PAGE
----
Remarks at the American Israel Public Affairs Committee's Annual Policy Conference
Secretary Colin L. Powell
March 30, 2003
[Extracts from remarks on Palestine]
... The President's vision puts clear obligations on the Palestinians. The Palestinian state must be based on transformed leaderships and institutions that end terror. The
Palestinian government must be transparent and accountable to the people. Above all, the Palestinian state must be a real partner for peace with Israel.
Israel has clear obligations, too. It must take steps to ease
the suffering of Palestinians and diminish the daily humiliation of life under occupation.
Israel must also help put economic hope in Palestinian
hearts by helping revive the devastated economies of the West Bank and Gaza.
Settlement activity is simply inconsistent with President
Bush's two-state vision. As the President has said, "as progress is made toward peace, settlement activity in the Occupied Territories must end."
Today, we have reached a hopeful moment, when progress
may again be possible. Israel has held elections and formed a new government. The Palestinian Legislative Council has created the office of Prime Minister for the Palestinian
Authority. As written and passed, the law gives the prime minister real power and authority, and provides direct accountability to the legislature that elected him.
There was a vigorous debate among Palestinians over this
step, but in the end, the PLC was clearly responding to calls for freedom from the Palestinian people themselves. We will be watching very carefully to see how the new Palestinian
prime minister exercises his authority, which is so important for Palestinians' hopes for a better future.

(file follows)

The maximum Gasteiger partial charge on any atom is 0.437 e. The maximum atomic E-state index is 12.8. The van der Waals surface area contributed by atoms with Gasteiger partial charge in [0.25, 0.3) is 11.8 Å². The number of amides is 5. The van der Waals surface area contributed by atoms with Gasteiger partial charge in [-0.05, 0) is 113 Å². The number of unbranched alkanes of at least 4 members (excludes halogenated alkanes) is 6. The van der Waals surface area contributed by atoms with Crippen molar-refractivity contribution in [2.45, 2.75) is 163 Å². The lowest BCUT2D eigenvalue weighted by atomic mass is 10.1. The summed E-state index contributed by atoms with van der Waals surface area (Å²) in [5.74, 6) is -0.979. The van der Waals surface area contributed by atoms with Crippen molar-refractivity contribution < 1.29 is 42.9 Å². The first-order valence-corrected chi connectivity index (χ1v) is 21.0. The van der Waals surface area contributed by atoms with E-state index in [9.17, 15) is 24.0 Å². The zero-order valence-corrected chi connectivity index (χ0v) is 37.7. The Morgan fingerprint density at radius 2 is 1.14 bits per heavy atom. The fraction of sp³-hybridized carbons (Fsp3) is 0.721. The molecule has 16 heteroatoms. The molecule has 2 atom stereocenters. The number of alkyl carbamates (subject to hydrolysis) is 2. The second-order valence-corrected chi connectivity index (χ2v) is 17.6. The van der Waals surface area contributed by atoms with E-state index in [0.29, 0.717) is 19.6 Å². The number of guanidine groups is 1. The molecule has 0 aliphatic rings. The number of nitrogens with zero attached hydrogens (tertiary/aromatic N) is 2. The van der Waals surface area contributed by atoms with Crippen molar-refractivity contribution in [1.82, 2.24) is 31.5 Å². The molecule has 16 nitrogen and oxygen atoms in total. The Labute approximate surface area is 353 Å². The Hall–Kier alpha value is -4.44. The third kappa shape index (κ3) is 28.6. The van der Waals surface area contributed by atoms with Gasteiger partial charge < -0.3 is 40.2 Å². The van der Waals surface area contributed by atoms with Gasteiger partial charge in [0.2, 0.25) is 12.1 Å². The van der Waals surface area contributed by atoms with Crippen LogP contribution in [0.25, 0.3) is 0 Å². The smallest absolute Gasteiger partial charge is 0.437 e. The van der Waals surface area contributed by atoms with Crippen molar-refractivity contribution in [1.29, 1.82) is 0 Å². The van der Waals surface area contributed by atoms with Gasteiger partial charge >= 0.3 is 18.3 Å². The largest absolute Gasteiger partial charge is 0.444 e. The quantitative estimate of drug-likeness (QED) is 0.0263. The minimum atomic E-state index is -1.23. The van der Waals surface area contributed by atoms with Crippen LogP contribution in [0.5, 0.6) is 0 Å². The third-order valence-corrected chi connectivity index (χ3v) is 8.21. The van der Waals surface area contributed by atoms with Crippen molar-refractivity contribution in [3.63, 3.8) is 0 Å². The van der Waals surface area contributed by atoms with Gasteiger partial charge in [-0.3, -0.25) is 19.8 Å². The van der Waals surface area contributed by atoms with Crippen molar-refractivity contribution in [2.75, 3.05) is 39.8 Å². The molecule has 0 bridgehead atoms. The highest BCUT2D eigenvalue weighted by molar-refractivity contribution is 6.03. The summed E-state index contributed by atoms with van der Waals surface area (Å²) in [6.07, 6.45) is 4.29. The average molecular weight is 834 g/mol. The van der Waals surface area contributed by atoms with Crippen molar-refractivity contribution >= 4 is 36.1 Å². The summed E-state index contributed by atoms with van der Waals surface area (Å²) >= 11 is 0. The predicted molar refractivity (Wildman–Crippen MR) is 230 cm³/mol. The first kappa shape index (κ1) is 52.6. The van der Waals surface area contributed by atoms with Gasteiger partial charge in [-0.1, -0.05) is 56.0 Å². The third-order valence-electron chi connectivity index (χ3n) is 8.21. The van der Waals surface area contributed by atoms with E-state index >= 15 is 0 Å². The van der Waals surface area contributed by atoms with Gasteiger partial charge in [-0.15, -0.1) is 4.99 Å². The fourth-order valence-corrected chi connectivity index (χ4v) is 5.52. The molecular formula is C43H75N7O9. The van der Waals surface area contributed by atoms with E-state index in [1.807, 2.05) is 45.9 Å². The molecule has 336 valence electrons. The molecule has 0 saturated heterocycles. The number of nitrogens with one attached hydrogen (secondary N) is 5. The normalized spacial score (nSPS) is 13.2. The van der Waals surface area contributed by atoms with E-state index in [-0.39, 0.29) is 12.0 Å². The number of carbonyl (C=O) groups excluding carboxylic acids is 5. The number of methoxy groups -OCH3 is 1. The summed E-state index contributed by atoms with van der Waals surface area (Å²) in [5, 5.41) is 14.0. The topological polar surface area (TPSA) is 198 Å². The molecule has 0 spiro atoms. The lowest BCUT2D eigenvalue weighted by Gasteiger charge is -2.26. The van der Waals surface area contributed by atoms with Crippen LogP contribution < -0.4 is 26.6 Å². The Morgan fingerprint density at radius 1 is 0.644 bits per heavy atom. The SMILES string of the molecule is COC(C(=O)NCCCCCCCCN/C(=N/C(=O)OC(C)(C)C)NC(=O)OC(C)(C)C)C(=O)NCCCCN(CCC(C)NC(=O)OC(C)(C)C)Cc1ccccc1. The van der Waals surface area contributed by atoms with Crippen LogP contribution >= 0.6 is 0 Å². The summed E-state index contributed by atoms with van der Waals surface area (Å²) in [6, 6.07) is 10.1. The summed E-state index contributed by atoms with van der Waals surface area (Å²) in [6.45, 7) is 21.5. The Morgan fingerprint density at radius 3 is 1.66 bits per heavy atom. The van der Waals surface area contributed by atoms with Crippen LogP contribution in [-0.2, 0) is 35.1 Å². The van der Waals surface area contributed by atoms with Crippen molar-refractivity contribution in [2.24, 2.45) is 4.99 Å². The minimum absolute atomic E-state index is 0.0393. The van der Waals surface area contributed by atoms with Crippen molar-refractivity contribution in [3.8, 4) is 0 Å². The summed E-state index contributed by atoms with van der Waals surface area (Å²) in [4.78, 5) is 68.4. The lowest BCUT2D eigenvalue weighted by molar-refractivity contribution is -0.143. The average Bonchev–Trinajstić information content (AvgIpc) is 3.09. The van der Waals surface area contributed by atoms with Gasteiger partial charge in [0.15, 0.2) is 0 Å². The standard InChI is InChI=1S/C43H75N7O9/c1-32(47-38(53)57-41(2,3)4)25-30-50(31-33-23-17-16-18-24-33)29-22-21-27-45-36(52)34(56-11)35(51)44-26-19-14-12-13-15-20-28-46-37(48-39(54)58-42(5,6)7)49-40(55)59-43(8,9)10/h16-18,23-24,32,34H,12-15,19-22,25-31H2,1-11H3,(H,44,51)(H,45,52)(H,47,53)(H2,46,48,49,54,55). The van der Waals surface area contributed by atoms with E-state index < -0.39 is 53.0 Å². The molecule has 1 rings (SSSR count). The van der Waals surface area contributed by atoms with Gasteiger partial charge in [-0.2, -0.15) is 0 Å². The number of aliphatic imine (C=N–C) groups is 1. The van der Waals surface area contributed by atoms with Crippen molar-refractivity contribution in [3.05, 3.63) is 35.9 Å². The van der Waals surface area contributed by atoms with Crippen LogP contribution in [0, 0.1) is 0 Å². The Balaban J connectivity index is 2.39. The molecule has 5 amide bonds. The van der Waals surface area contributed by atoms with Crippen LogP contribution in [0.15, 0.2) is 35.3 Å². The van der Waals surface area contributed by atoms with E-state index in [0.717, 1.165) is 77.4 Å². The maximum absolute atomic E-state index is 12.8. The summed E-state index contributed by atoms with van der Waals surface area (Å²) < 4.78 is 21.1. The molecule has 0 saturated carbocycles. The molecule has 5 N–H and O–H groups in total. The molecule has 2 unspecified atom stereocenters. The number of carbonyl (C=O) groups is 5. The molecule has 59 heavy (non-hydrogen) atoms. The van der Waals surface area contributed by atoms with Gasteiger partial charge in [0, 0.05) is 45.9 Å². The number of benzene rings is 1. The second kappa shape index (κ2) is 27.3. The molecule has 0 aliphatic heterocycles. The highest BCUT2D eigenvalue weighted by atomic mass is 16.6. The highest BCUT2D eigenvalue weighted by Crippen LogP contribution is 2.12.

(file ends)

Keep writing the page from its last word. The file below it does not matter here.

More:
Once the new Palestinian prime minister is confirmed in
office, we will present both sides with the roadmap we have developed to restart movement toward peace.
The President's vision of June 24th marked the beginning of
what must be a continuous, determined journey to peace. The roadmap we have developed in close consultation with the parties, our friends in the region, and our partners in the
Quartet - Russia, the European Union, and the United Nations - describes that journey and the mutual obligations both sides must meet if we are going to reach our shared destination.
The roadmap is not an edict, it is not a treaty. It is a
statement of the broad steps we believe Israel and the Palestinians must take to achieve President Bush's vision of hope and the dream that we all have for peace.
Israel and the Palestinians must walk the road of peace
together, if either is to arrive at the desired destination. The roadmap offers a way for the two sides to restart the direct engagement with each other that their journey requires.
As we move ahead, we must not lose sight of why we are
doing this. We are working so hard for peace because the Israeli-Palestinian conflict has taken too many lives -- Jewish, Muslim, and Christian -- and ruined far too many more. We
must find a way to ensure that Israeli children, Palestinian children can grow up in peace and dignity and live in mutual respect of each other. We must recommit ourselves to
making a better future for men, women, children, and generations yet unborn.
In the Middle East, such hope depends on security. And
Israel's security ultimately requires a real and lasting peace with its neighbors. That is the reality behind the roadmap. ...